As the most common form of eating disorder in the United States, binge eating disorder affects two percent of the male population and as much as 3.4 percent of women at some point in their lives, according to NEDA. That makes BED more common than anorexia nervosa and bulimia nervosa combines. BED also stands out from other disorders in that it affects men more frequently, although it is still more common in women. As compared to anorexia nervosa, in which less than 10 percent of cases are male, BED cases are 40 percent men.
For a disorder that affects millions, the causes of binge eating disorder are still not completely understood. Like most mental health disorders, BED is likely a result of a combination of parenting and home environment, the presence of co-existing disorders like depression, genetics, and biological factors such as sex. Additionally, since BED was only officially recognized as an eating disorder in 2013, the eating disorder treatment community is still learning more about its causes and commonality.
Defining the Signs and Symptoms of Binge Eating Disorder
Before discussing treatment options and recovery, it is essential to define the signs of binge eating disorder and understand its potential health risks. Unlike the more well-known disorders anorexia and bulimia nervosa, BED doesn’t usually include restrictive or purging behaviors. The main behavioral symptom of binge eating disorder is the repeated pattern of eating large amounts of food, in short periods, beyond the point of being full. Some other behavioral symptoms to look out for include:
- Weight fluctuations, including weight gain and loss
- Hoarding and/or hiding food away
- Hidden food wrappers (or large amounts of them in the trash) indicating a binge eating episode
- Avoiding mealtimes or eating sparingly at them
- Eating past the point of being full
- Expressing a feeling of being fat or dissatisfied with their body
- Engaging in frequent or excessive dieting
- Social isolation
Binge eating disorder, when left untreated, can result in physical consequences that require medical attention that have to be treated in conjunction with the therapy. Because the binge eating episodes that define the disorder are not followed by purging behaviors such as vomiting, laxative abuse or excessive exercise that are associated with bulimia nervosa, people with BED may be in a larger body. Of course, this is not a hard and fast rule; some people with BED don’t gain significant amounts of weight, and BED may co-occur with another eating disorder or medical condition that prevents weight gain. Some of the health risks of untreated binge eating disorder include:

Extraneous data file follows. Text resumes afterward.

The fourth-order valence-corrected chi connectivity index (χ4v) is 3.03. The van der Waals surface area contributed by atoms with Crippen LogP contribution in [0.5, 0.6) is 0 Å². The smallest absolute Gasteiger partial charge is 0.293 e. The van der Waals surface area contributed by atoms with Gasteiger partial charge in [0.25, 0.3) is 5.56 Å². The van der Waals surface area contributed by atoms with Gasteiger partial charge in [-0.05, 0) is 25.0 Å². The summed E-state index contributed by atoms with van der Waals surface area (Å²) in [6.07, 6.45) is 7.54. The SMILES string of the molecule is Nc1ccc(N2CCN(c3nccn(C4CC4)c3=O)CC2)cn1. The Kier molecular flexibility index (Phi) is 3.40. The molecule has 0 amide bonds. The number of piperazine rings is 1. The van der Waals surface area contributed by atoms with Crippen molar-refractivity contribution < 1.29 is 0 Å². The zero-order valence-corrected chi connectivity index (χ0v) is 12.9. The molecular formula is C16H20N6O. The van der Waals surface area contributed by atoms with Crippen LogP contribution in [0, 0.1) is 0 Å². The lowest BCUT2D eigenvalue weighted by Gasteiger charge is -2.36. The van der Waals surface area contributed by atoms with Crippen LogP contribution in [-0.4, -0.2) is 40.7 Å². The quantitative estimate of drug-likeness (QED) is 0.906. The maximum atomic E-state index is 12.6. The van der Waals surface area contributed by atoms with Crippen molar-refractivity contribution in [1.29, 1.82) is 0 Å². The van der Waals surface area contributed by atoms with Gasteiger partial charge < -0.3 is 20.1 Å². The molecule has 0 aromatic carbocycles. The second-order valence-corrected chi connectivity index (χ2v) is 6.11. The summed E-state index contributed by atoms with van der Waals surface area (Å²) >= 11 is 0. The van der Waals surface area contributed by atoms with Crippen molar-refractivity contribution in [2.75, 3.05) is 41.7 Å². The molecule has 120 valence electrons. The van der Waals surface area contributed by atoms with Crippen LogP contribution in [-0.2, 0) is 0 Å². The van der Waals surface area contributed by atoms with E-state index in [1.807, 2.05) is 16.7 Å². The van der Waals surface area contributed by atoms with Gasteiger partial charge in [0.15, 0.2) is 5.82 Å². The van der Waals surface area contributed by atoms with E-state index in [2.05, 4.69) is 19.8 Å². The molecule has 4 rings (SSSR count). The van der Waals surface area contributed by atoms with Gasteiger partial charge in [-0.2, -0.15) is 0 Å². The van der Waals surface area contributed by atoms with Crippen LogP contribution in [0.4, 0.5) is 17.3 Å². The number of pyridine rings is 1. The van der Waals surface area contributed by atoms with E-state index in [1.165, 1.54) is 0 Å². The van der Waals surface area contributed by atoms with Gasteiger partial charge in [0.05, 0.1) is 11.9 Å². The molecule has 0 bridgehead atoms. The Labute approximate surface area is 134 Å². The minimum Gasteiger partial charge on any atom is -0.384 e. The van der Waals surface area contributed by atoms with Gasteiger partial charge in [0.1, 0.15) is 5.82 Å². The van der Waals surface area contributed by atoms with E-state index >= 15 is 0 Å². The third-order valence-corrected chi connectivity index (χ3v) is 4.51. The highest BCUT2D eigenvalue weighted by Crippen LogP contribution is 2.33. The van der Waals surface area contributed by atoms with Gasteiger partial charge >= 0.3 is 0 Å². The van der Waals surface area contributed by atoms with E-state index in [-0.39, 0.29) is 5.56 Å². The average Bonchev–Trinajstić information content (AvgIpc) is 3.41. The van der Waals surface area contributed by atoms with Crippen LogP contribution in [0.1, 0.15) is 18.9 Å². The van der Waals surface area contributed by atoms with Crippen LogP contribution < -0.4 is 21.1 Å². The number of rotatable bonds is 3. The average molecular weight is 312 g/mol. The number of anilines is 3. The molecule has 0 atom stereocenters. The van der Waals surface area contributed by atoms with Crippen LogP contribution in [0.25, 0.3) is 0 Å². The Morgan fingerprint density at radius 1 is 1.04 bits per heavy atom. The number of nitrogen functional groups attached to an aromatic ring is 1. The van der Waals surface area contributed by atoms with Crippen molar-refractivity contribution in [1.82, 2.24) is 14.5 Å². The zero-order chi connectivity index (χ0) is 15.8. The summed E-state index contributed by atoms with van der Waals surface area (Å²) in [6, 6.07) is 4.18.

- Heart disease
- Sleep apnea
- Irritable bowel syndrome and other gastrointestinal problems
Studies have shown people with binge eating disorder have a higher risk of developing these kinds of physical issues, largely because the foods often eaten during an episode are “junk foods” with high fat and salt content. If you observe some or all of these behaviors in yourself or a loved one, it is better to explore treatment sooner rather than later, as the complications can be severe if left untreated.
Causes of Binge Eating Disorder
As mentioned earlier, the eating disorder treatment community can’t agree on a single cause for BED; it’s not like the measles or COVID-19 where a virus or bacteria causes it. As is common with most mental health and behavioral health disorders, it is generally thought a combination of factors can lead to BED. These can be broadly separated into three categories:
A person’s relationship with food and eating is influenced strongly by their parents’ attitudes about the same. Children who have a parent with BED or see binge eating disorder in a close relative or friend are much more likely to develop the disorder themselves. Even if the parents don’t have BED themselves, frequent criticism of a child’s weight or eating habits can negatively influence their body image and self-esteem. This may cause them to go on crash diets, setting the stage for secret binges to counteract their self-starvation and provide a dopamine boost that can become compulsive.
In some cases, certain forms of glandular or hormonal diseases can prompt the development of BED. For example, the hypothalamus gland can malfunction, leading to hunger even when full. The hypothalamus, a gland in the brain, controls the feeling of satiation, and when it works incorrectly, a person may lose the ability to feel full. People with dopamine and serotonin disturbances also have a higher risk of developing BED, as the binge eating episodes can trigger the release of these “feel-good” brain chemicals.
Binge eating is much more common in people who suffer from other kinds of mental health illnesses than in those who don’t. General anxiety disorder and similar disorders like OCD can prompt compulsive, repetitive behaviors, such as repeated binge eating episodes. BED sufferers frequently feel a sense of guilt or shame about their episodes, which can prompt further anxiety. Clinical depression also frequently co-occurs with BED, and may prompt people with BED to “eat their feelings” or engage in comfort eating.